Words always seem to be so easily dispensable for some reason or another. Often, they seem to be obligatory and, from time to time, they’re frantic. And sometimes, people use them in the daintiest of ways so that when the right person connects them with an aesthetic wonder like music, the impact always seems to be that much more substantial. For just-recently-turned-25-year-old Lykke Li, her latest album is a celebrated work of art for the best of reasons. She’s taken an honest approach to music and has documented a deep collection of singular stories to share in an excellent version of songwriting with Wounded Rhymes. All of her words seem to be vitally important to all of her life stories, and the sounds supporting that venture are anything but dispensable.
Her prior album, Youth Novels, was a decorated release that elevated Li onto what seemed like a promised path. I think it would be safe to say that while her latest release was noticed with excited anticipation, not many expected it to be quite this good. Maybe that was just foolishly me, but it’s more due to the fact that Wounded Rhymes is a gorgeous album – there is always something more to love about it with each listen – than anything else.
Lyrically, Li’s covering the entire spectrum of love with stories that showcase the embattled aspects that intertwine our sordid struggles, and displays them in such a caring, fashionable way. On “Get Some,” she seems to be madly in love, declaring her passion and body to her lover ; this was after “Unrequited Love”’s lonely guitar digressed Li’s sad words about “Oh the shame, the crying game.” Her words always gently affect the song’s pace with a subtle softness and, sincerely strung along, the ultimate delivery is a skillful one. Wounded Rhymes’ title is exactly as it depicts and Li is earnestly honest in her convictions; she is just in her mid-20s after all. The album’s swelling closer, “Silent My Song,” stuns with a stomping drive and Li’s amazing songwriting as she sings, “Like a work of art: when I’m your painting, I’m your treasure.”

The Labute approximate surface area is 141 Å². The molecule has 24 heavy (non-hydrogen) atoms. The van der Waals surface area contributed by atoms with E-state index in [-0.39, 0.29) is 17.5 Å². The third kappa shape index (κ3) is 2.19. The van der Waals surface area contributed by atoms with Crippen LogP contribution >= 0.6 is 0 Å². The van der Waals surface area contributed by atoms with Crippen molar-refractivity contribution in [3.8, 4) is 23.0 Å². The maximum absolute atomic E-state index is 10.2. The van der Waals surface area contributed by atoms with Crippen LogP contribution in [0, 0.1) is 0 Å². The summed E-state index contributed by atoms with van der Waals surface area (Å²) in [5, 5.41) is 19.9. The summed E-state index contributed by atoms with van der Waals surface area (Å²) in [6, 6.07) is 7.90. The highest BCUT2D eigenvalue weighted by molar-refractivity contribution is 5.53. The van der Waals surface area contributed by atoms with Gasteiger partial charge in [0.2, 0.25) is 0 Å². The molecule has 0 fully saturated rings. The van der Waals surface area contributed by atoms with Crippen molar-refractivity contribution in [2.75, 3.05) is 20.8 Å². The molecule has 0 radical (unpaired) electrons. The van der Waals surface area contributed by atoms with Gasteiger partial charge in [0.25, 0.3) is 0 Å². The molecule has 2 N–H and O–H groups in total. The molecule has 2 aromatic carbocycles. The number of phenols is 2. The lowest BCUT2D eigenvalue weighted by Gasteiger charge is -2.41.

And, while a lot can be made about Li’s tremendously personal words, the sounds that she’s collected on Wounded Rhymes are a diverse and vast assortment. “I Know Places” begins with a chilling acoustic guitar and Li’s fragile voice; the strong tone of her vocals lends the songs a poignant touch. The remarkable way that “I Follow Rivers” glistens with stellar synths and soaring drums is definitely mesmerizing in itself – driving stomps, booming hits, timely claps – before you realize that Li’s singing about getting lost, so lost, that she’ll follow him anywhere: “deep sea baby.” It’s a fitting setting to notice that while she channels Stevie Nicks and Kate Bush in exceptional structure, there’s a stunning uniqueness to Li’s music that simply beckons attention.
It’s not to say that there is a collected group of people that seek out the betterment of word usage or diction but in a day and age where lines like ‘lol, u r cool’ are the social norm, it’s refreshing to dig into Li’s Wounded Rhymes. An outstanding display of pure songwriting at its finest, Li is in top, top form. It’s absolutely amazing for various – and anything but dispensable – amount of reasons, including the fact that she is, again, just 25 years old but overall, Wounded Rhymes is a marvelous album in top, top form.